The Continuing Misadventures of a 40K Noob

Tuesday, March 9, 2010

If My Painting Skill Was Monetized....

.... I'd owe everyone who has read this blog at least $10 or so. I seriously think I have negative skills. The above is (or, should I say, was) a nice pewter Venerable Dreadnaught. Now I have created... a pile of steaming turdery. If there was an actual Space Marine being kept alive in this thing, he'd probably pull his own plug. It's just that bad.

Perhaps I'll get better, say, on a regular Dreadnaught. Let's look at that one:

Nope. Not much better. Just a less expensive steaming pile of.....well, you know where this is all going.

The really sad thing is I actually like the whole process of putting the models together and painting.

The WH40K community can only hope I actually improve so they're not forced to look at my abominations.

Next picture post I'll show you my Gawd-awful assault, terminator, and tactical squads. It'll be a craptastic buffet of painting fail, for sure!!!


  1. To be honest with you at least they're painted, and I've seen a lot worse – at tournaments!

    I've fed up of the number of people who will expect to play a game with unpainted, and in some cases half-built models, so fair play to you for taking the time to paint your models.

    It appears to me that, aside for neatening up a few bits with a brush, all these models need is lashing of appropriate coloured inks/wash and then a quick highlight on raised edges. Stick a bit of sharp sand on the bases (painted) and you're all done!

  2. Your basic painting is OK with the regular dreadnought (the Forgeworld model really needs a stripping/repaint though) and a very easy way to add detail to it is to use some inks. I see you've gone for a darker blue (Crimson Fists?) so I suggest maybe giving it a wash of GW purple wash (whatever it's called) and see if it brings out the details? They just do a little highlighting with, say, Ultramarines Blue. It will make a world of difference.

  3. Methinks you're a little too hard on yourself. The photographs make it hard to discern, but they look halfway decent from where I stand. If the paint is clumpy, you should try to thin them before use.

    Otherwise, your paint jobs look just fine--if a bit basic. Your next step would be to experiment with washes and/or drybrushing to achieve a more complex effect.

    Rest assured that your army looks better than many of those in my local gaming group--where people are often too lazy to paint their stuff at all!

  4. Thanks for the comments. I may be a bit hard on myself, but it really does need some work.

    I think I will strip the Venerable Dread and retry. The blue I'm using is actually a 50/50 mix of Ultramarine Blue and Enchanted Blue. When I laid down Ultramarine Blue with no mix it looked too bright for the Ultramarines as odd as that sounds.

    I have monkeyed about with some drybrushing on my Battletech minis, so I know the technique, I'm just not that confident in it enough to do much with my 40K minis. I have zero experience with washes so I was afraid of really messing up my marines if I tried using it. I do have some marines that I got in an ebay lot that were a total mess, so maybe I'll strip a couple down and try some washes out.

    Again, thanks for stopping by the blog and commenting.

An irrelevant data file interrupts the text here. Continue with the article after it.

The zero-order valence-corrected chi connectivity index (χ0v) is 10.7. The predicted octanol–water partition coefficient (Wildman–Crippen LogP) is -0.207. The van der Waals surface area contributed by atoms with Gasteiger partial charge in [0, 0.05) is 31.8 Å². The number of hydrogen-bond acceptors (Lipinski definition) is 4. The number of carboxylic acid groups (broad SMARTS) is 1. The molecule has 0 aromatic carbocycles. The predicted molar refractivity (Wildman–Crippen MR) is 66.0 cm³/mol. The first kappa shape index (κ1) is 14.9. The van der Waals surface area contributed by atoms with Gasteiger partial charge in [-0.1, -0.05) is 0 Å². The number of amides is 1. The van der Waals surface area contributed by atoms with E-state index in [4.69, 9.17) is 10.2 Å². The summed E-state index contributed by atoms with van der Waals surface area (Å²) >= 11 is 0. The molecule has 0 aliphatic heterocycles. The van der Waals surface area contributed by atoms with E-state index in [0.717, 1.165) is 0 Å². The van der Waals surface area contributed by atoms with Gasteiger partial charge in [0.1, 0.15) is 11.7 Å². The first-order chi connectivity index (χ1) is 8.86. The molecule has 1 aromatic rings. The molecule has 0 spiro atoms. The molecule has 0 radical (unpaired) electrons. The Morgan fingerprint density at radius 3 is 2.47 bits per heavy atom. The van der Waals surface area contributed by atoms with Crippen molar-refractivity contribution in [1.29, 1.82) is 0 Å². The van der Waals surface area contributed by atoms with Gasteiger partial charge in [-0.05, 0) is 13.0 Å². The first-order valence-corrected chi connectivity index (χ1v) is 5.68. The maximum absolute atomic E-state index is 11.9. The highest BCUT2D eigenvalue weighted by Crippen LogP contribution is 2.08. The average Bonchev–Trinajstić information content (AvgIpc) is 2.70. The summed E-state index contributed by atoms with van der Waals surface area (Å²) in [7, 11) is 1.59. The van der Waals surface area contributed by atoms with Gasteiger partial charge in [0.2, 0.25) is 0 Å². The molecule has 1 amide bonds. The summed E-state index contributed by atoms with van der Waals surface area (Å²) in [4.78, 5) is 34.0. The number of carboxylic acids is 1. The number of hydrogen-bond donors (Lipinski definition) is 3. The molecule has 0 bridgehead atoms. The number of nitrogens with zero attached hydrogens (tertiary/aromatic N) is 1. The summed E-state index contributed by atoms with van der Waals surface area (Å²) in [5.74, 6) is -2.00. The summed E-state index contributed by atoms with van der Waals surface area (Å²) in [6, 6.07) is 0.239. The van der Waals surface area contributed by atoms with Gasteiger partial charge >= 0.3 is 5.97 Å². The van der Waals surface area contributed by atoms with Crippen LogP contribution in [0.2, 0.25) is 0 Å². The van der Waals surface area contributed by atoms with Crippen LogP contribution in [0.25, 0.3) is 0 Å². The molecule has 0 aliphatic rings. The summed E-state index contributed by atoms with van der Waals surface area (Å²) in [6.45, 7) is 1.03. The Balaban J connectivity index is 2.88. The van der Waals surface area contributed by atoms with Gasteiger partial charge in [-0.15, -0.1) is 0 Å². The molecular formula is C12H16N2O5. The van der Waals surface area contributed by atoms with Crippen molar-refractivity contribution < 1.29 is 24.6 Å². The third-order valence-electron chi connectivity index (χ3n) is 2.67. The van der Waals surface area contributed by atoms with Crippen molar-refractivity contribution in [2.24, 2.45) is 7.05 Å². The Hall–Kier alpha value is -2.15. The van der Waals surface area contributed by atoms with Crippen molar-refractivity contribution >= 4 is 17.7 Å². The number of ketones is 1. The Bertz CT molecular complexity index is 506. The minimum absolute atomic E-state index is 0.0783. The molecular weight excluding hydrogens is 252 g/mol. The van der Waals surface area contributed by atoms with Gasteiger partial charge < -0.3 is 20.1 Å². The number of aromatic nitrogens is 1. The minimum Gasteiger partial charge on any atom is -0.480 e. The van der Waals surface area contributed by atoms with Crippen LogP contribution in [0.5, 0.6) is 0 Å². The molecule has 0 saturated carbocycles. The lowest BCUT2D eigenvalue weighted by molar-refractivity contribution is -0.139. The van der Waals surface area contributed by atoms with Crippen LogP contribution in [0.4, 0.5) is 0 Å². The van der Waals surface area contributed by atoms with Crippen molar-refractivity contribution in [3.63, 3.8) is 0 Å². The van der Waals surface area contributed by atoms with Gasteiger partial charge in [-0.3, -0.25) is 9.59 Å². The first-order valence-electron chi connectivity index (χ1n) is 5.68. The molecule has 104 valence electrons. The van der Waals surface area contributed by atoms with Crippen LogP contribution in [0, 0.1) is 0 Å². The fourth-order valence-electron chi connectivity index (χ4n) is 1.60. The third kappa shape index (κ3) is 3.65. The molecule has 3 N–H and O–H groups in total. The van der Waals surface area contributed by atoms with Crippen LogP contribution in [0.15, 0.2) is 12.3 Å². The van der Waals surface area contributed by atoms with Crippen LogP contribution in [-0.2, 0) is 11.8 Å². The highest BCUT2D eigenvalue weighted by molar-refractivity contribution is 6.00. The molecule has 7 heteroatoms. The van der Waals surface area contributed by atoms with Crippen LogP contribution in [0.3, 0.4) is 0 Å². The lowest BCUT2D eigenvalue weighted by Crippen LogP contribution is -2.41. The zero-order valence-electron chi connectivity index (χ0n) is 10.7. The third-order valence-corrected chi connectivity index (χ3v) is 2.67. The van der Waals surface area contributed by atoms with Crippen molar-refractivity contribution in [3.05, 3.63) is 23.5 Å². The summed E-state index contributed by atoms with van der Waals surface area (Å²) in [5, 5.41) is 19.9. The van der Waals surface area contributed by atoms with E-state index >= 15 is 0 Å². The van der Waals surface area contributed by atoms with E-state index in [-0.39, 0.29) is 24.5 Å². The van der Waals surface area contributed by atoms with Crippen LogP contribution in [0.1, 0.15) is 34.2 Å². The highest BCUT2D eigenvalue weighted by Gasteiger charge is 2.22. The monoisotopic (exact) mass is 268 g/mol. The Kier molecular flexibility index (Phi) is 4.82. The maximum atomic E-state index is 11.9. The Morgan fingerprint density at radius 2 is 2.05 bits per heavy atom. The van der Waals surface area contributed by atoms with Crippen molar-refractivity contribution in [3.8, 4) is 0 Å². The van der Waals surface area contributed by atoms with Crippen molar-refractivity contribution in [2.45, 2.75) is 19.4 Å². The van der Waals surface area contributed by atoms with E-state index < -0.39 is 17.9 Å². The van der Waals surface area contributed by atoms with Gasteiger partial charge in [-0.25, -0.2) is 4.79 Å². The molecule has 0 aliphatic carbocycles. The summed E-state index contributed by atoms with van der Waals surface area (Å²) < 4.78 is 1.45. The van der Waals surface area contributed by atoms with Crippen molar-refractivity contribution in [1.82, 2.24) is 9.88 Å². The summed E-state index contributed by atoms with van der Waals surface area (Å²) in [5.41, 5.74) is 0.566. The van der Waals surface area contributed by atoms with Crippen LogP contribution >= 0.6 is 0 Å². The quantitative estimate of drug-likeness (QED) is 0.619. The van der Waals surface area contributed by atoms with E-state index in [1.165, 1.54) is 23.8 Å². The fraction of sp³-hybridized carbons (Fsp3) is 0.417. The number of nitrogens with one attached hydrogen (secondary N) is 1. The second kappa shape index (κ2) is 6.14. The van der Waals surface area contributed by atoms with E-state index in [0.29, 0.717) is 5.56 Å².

5. Definitely too hard on yourself.

    Washes are really easy. But one thing I learned with them is to give the places on the model you want to wash a light 'water wash' first. This allows the actual wash to flow better into the cracks where it's supposed to go. Basically dip your brush in your water cup and run it over the model before dipping in the wash. ^.^ Good luck, and

  6. Definately too hard on yourself mate, your standard dread particularly looks decent, the missile launcher with picked out missiles clearly shows you can paint. As suggested above washes are the easiest way to add to your models. The only way to get a technique sorted is to test it. Models are pricey so you can always paint up a spare arm on a sprue to test colours/highlights/drybrushing/washes until your happy with a certain colour set you can hit up your whole army with. Best of luck and stay positive!

  7. hey my first army was worse :P ( yeah i ran out of grey paint so cause the plastic was grey, well the swords wernt too nice.

    IF you enjoy painting youll bound to get better :D

  8. We all start somewhere! I think its more important to be able to visualize in your mind where everything needs to go and what it will look like. The hand eye co ordination is something that you can build. Muscle memory is an awesome thing.

    Its a lot harder to teach imagination, and if you are playing 40K then you already have got that down!

    Look forward to seeing more work!

  9. My tip is practise on being neat. Don't try any Fancy techniques till you've got the neatness down. Also don't rush, this is suppose to be relaxing so take your time, and lastly use washes. Their a godsend to painting. A neat paint job with a wash looks great.

  10. Hang in there! It takes a lot of time and practice to get really good, although I don't think your stuff is that bad. Learn some techniques or try the painting Masterclasses in White Dwarf. Also get some washes - Badab Black and Devlan Mud are invaluable for instant shading.

  11. One thing I do when I'm looking for inspiration or technique is go to the Games Workshop site under whatever army I'm building. There are usually a couple of articles on painting troops for that army, with a good two or three step process for each color on the model. They give pretty good results and are generally not that hard to master. Once you build up a good library of basic techniques for one army they are easily transferable to other colors and figures.